It’s not even stealing if you do it right in front of them. She explained that if you just took something, people would usually let you have it. An iris from a lobby bouquet. A bowling ball from the alley by the train station. She’d pluck something right off your desk, say a tangerine saved for your lunch, and she’d pay you back with a smile, a dirty joke, a call to adventure. Lilith took but she gave and gave back. 

We took the same gen ed philosophy class that year, the only time we’d ever be in class together. We’d sit in the back at her insistence, so we could whisper about planning a ski trip at one of those lodges where the instructors never cut their hair. We’d imagine being in the hot tub with a sandy blonde and an oaky brunette while our professor paced in his navy oxford loafers and said things like transcendental nihilism like it was no big deal.

Once she left class to go to the bathroom kissing my cheek as she tiptoed out. I waited for her return, listening to the class debating reality to pass the time. Apparently you couldn’t trust an object you saw was really there. Maybe seeing a pencil on your desk was the only thing that made the pencil real.

The second hand on the wall clock kept ticking forward and I would breathe every time it hit a number divisible by five. The class ended and she still had not returned. Where did she go? She left nothing behind but an unfinished can of ginger ale. I lifted it to my ear and heard the weakening bubble fizz. She was real, out there somewhere even if I couldn’t see her.


She stole Jonathan Girard from me once.

I’d hung ripped out pictures of him from the Herald. They were mine, my fingerprints smearing the ink. He was Canadian, spoke French and was a defender. He skated through the opponents and protected his team. His number, 46, was even and mathematical in all the ways I liked to think about numbers; two sequential even digits. They added up to 10 which could then be broken down into 1 + 0 = 1. I’ve always loved numbers. Numbers have their own relationships you can spy on and try to understand.

During the offseason, Jonathan Girard was in a car accident. After surgeries to repair his broken pelvis, he hoped to come back to play for the Bruins. I’d kept up with his recovery through the paper and our father. The Bruins practiced in Wilmington, a short train ride from our town. One Friday Lilith convinced me to play hooky, to hang out by the door of the rink and see if anyone would let us in. They did.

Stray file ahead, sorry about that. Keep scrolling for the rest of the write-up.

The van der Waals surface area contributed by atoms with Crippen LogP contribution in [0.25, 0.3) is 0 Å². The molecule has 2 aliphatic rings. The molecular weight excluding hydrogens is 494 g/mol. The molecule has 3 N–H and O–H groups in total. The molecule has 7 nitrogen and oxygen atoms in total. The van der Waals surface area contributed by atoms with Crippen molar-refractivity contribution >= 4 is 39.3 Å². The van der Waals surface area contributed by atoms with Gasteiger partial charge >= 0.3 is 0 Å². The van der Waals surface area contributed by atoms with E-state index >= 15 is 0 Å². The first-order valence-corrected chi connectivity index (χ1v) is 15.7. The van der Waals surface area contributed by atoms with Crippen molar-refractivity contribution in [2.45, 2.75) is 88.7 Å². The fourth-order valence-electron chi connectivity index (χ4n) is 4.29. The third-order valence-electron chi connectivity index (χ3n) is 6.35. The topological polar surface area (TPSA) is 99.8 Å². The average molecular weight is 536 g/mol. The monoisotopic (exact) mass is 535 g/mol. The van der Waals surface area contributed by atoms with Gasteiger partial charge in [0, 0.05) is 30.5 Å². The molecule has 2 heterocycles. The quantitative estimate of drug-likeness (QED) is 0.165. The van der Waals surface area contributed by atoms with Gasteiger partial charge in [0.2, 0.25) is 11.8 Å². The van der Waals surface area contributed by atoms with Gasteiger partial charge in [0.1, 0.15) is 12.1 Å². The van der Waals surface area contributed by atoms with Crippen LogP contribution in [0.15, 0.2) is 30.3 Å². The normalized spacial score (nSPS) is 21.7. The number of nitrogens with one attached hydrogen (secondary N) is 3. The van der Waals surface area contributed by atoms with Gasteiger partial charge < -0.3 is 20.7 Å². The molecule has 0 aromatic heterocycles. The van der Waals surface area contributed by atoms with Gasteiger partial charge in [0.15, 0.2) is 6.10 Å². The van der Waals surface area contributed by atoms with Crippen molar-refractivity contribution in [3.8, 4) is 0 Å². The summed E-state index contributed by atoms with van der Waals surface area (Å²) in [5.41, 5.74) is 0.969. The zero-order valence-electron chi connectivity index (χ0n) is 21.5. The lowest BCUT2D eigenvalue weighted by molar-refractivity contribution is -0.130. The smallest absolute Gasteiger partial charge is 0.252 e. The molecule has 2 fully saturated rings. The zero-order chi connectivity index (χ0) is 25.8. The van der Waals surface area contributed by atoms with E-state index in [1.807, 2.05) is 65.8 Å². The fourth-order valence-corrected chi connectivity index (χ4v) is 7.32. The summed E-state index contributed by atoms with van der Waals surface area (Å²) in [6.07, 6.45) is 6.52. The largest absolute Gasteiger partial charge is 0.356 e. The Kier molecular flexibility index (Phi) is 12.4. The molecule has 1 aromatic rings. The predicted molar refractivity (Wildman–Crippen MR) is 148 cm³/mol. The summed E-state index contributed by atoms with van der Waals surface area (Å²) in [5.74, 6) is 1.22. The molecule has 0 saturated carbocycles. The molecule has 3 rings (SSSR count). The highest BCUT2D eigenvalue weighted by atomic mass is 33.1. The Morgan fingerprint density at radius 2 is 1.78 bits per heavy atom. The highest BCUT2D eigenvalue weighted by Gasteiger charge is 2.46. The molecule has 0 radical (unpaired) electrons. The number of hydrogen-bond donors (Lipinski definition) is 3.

We watched Girard skate up and down the length of the rink. His yellow uniform was a tent to accommodate all the precautionary equipment strapped to his body as it healed. I looked for messages in the slashes his blades made on the surface of the ice. People thought we were someone’s daughters, harmless little eyes that would mutely sit and wait.

When I came back from a bathroom run, Lilith had moved down to the front row, near the entrance to the ice. She spoke to Girard. As she did, she pointed on her body to where he had broken his bones. Her hips tick-tocked and slid beneath her skin.

Before I could float down and join them, I heard my father behind me, his voice amplified from the top of the stairs. Jesus fucking Christ I spend half a day driving up the god-damned Mass coast to play hide and seek with you girls. I’d told kids at school about our plan to see Girard skate, and somebody had ratted us out. Lilith took all the blame, that she’d made me come and that she knew it was wrong. I only went along with it, but that made Dad even madder at me. I was a sucker. We were both punished, but as the older sister, I should have known better.

We didn’t speak to each other for most of the car ride, my forehead kept cool by the window glass. Once we got off at our exit, Lilith said my name and I turned to her as if nothing was wrong. Lilith and I spent the last few minutes of the ride home warming each other’s hands with our breath. We took turns pretending to be the bears stitched on to Girard’s jersey. We growled in each other’s ear, mimicking his French accent.

I had to share my favorite player with Lilith, but in return, she gave me a day I’d never forget. She even stole a puck for me. I kept it under my pillow—something to wish upon—hoping that Girard would make it back on the team. But the NHL went on strike for the entire next season. His chance to play vanished.

Katie Ledecky, 2016. © Erik Madigan Heck. Courtesy Christophe Guye Galerie.

Katie Ledecky, 2016. © Erik Madigan Heck. Courtesy Christophe Guye Galerie.

Timeline on the night of her disappearance. All times PM:

●     5:45: Lilith’s car exits highway (footage shows her maroon sedan, MA license plates, the dent on the rear driver’s side door from previous incident). No driver image due to camera angle.

●     7:14: Marigold Potter heard a crash and looked out her window and saw Lilith’s car in a snowbank on the opposite side of the street.